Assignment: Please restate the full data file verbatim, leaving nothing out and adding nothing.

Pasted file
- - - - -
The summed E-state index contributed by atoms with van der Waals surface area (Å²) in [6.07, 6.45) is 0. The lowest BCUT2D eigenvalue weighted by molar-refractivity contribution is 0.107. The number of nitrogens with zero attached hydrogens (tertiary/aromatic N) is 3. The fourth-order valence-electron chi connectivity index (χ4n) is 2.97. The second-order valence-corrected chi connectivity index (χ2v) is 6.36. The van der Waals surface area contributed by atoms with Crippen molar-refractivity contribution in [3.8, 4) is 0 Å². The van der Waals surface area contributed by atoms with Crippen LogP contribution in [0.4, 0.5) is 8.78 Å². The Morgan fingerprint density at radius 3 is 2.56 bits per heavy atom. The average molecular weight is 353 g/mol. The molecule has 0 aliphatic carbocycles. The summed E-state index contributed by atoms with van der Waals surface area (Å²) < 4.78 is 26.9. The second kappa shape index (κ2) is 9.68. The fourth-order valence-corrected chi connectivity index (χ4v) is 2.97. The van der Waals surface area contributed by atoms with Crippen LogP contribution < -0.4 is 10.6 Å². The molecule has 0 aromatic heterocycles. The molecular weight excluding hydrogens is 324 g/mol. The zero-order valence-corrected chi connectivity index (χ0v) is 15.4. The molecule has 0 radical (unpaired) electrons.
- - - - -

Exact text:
The summed E-state index contributed by atoms with van der Waals surface area (Å²) in [6.07, 6.45) is 0. The lowest BCUT2D eigenvalue weighted by molar-refractivity contribution is 0.107. The number of nitrogens with zero attached hydrogens (tertiary/aromatic N) is 3. The fourth-order valence-electron chi connectivity index (χ4n) is 2.97. The second-order valence-corrected chi connectivity index (χ2v) is 6.36. The van der Waals surface area contributed by atoms with Crippen molar-refractivity contribution in [3.8, 4) is 0 Å². The van der Waals surface area contributed by atoms with Crippen LogP contribution in [0.4, 0.5) is 8.78 Å². The Morgan fingerprint density at radius 3 is 2.56 bits per heavy atom. The average molecular weight is 353 g/mol. The molecule has 0 aliphatic carbocycles. The summed E-state index contributed by atoms with van der Waals surface area (Å²) < 4.78 is 26.9. The second kappa shape index (κ2) is 9.68. The fourth-order valence-corrected chi connectivity index (χ4v) is 2.97. The van der Waals surface area contributed by atoms with Crippen LogP contribution < -0.4 is 10.6 Å². The molecule has 0 aromatic heterocycles. The molecular weight excluding hydrogens is 324 g/mol. The zero-order valence-corrected chi connectivity index (χ0v) is 15.4. The molecule has 0 radical (unpaired) electrons.